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Grooming Requirements

Need regular brushing GlobalP / Getty Images

The cairn terrier's shaggy coat is easy to care for, but it does need regular maintenance. A weekly brush and a bath every few months keeps it in good condition. Washing regularly, clipping or cutting can soften the outer coat. Some breeders recommend against this as keeping the outer coat intact can protect cairns against skin problems. Cairn terriers are considered hypoallergenic, as they do not shed a lot.

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Bad Sides of Cairn Terriers

Love their humans Sima_ha / Getty Images

Cairn terriers do have bad qualities. Their front paws are bigger than the back ones to help them dig, so if you have an outside area the lawn may be sacrificed to their digging instinct. This instinct also allows them to escape under fences and some owners sink wire into the ground to keep them contained. Although they love giving kisses, they do not like being held or sitting on laps. Like many terriers, they are also prone to excessive barking.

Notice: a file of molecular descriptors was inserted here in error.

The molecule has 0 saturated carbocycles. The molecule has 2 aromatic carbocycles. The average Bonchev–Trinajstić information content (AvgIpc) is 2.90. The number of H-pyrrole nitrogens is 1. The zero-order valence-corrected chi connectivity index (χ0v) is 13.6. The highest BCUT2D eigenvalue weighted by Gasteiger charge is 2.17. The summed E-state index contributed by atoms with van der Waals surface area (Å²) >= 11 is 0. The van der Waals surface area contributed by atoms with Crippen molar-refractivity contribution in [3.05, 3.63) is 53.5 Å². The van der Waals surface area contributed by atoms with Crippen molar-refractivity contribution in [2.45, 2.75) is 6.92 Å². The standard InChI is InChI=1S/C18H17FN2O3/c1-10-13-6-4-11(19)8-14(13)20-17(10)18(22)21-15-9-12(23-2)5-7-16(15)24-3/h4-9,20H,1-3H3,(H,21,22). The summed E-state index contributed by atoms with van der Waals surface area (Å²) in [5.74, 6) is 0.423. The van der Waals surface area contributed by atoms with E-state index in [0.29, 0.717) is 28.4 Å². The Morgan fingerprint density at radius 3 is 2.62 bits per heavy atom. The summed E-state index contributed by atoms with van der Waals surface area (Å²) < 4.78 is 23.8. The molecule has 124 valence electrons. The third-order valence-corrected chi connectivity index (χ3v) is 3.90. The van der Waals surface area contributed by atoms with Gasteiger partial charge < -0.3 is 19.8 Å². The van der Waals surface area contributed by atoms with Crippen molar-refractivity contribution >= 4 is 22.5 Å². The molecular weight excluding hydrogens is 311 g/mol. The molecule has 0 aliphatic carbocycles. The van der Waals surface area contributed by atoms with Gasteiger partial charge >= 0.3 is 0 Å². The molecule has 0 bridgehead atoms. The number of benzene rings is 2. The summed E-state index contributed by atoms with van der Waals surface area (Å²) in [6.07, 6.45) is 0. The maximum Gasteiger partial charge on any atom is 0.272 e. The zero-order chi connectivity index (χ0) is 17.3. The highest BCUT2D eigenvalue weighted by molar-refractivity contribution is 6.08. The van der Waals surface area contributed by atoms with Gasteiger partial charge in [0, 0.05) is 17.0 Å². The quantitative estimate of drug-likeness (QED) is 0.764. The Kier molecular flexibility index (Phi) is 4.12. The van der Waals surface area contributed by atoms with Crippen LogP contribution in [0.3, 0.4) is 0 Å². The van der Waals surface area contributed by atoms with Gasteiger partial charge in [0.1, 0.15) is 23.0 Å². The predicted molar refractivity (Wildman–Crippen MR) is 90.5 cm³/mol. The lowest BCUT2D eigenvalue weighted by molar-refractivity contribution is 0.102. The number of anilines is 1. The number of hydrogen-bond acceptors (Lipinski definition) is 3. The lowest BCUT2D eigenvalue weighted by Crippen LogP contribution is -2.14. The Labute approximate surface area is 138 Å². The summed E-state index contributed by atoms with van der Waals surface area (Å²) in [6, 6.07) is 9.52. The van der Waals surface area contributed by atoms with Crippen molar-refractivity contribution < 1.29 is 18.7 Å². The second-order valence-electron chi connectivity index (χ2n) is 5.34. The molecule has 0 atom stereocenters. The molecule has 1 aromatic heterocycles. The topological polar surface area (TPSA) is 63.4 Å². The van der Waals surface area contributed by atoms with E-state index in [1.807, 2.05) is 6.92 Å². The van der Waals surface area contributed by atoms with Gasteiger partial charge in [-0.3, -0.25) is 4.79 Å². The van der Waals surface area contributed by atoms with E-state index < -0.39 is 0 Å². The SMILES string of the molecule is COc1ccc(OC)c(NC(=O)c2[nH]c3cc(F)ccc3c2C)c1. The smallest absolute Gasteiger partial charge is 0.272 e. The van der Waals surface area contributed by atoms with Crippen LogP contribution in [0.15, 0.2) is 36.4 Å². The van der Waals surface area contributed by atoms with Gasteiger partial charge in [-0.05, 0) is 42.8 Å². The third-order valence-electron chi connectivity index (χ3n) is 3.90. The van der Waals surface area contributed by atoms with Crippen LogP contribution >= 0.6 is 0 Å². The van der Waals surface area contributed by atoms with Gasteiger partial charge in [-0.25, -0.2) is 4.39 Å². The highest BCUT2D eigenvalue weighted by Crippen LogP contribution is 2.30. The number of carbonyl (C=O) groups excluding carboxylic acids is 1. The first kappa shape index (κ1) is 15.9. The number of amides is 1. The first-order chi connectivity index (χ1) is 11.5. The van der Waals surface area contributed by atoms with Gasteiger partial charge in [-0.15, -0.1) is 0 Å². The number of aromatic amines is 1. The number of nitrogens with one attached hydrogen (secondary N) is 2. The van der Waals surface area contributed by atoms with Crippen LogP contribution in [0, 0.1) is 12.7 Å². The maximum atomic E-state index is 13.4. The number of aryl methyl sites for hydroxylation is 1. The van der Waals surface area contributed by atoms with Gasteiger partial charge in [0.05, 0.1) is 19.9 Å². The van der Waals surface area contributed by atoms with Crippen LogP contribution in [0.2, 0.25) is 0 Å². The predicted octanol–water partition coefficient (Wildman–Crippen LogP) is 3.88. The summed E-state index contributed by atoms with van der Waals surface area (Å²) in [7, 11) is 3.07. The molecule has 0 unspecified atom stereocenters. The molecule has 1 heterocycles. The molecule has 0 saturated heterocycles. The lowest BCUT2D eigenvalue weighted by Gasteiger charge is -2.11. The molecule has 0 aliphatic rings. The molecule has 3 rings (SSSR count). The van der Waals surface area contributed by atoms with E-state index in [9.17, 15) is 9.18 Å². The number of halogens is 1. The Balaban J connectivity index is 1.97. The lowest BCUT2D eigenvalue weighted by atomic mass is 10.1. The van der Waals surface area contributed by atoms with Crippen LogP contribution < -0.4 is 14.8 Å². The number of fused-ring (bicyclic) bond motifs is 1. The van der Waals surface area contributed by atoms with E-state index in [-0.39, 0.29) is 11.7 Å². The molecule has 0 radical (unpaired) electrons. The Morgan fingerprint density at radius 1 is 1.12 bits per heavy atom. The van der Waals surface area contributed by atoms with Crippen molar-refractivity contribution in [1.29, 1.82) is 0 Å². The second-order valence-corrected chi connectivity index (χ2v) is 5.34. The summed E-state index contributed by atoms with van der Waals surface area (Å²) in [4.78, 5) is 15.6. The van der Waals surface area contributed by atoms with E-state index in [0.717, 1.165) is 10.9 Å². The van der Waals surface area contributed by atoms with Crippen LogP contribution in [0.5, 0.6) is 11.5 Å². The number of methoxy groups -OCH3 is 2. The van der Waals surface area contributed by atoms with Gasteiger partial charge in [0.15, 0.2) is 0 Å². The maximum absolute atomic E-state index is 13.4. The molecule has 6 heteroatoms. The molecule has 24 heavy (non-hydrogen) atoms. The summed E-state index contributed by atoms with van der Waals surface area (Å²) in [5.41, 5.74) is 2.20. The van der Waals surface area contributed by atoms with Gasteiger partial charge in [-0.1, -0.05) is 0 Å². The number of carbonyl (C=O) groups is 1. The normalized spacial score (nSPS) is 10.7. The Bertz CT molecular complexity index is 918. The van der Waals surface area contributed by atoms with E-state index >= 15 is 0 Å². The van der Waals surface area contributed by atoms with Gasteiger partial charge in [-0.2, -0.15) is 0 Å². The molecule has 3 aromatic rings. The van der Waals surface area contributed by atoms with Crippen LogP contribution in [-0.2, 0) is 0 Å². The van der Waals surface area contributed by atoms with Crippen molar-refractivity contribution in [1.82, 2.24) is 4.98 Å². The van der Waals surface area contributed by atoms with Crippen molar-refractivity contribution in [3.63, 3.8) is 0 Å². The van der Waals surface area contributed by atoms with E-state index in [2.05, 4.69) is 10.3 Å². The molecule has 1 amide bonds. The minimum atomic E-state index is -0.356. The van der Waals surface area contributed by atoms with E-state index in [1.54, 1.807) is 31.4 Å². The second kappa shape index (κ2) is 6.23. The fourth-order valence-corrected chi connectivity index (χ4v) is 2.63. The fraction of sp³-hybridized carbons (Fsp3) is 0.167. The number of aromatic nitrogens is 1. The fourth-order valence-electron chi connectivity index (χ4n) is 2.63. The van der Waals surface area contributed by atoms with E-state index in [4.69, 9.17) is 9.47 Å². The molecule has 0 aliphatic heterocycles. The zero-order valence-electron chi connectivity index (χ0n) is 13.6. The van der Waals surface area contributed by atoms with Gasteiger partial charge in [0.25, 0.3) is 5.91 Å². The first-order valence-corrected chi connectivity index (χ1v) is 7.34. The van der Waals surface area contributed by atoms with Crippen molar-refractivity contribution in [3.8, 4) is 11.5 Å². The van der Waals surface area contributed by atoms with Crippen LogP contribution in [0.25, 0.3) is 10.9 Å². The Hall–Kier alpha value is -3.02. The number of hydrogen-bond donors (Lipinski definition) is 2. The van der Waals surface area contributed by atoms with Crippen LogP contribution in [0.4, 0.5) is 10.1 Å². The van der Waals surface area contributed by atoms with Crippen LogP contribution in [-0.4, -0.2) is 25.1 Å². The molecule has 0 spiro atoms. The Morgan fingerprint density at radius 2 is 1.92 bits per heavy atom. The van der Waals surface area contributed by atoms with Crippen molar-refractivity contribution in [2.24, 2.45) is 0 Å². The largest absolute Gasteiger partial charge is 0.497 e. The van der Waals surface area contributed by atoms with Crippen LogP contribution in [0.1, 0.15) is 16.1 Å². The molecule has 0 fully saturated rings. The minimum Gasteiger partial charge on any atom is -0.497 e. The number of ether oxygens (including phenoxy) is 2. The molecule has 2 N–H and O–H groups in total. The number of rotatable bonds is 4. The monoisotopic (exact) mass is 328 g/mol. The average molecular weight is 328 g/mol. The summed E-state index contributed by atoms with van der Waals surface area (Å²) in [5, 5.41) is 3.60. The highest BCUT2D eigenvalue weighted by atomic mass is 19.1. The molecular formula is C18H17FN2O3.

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Famous Cairn Terriers

Many famous cairn terriers Sima_ha / Getty Images

The cairn terrier who played Toto was called Terry and she appeared in more than just The Wizard of Oz. She also co-starred with Shirley Temple in Bright Eyes and appeared in twelve other films. Cairn terriers have also appeared in I Love Lucy, Mr. Robot, Kingsman: The Secret Service and many other films and television shows. J. Edgar Hoover was a cairn terrier breeder and he famously presented puppies as gifts to government officials throughout his career.

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Who Should get a Cairn Terrier?

Fun, friendly dog eyecrave / Getty Images

If they get enough exercise, cairn terriers adapt well to living in apartments. They are not the best choice for new dog owners, as they need an experienced and strong owner to keep them in hand. It's possible they can adapt to a cat if raised with one, but they were bred to hunt small animals and they may chase small animals like rabbits or gerbils. People looking for a fun, friendly companion that gets along with children may find cairn terriers the perfect pet.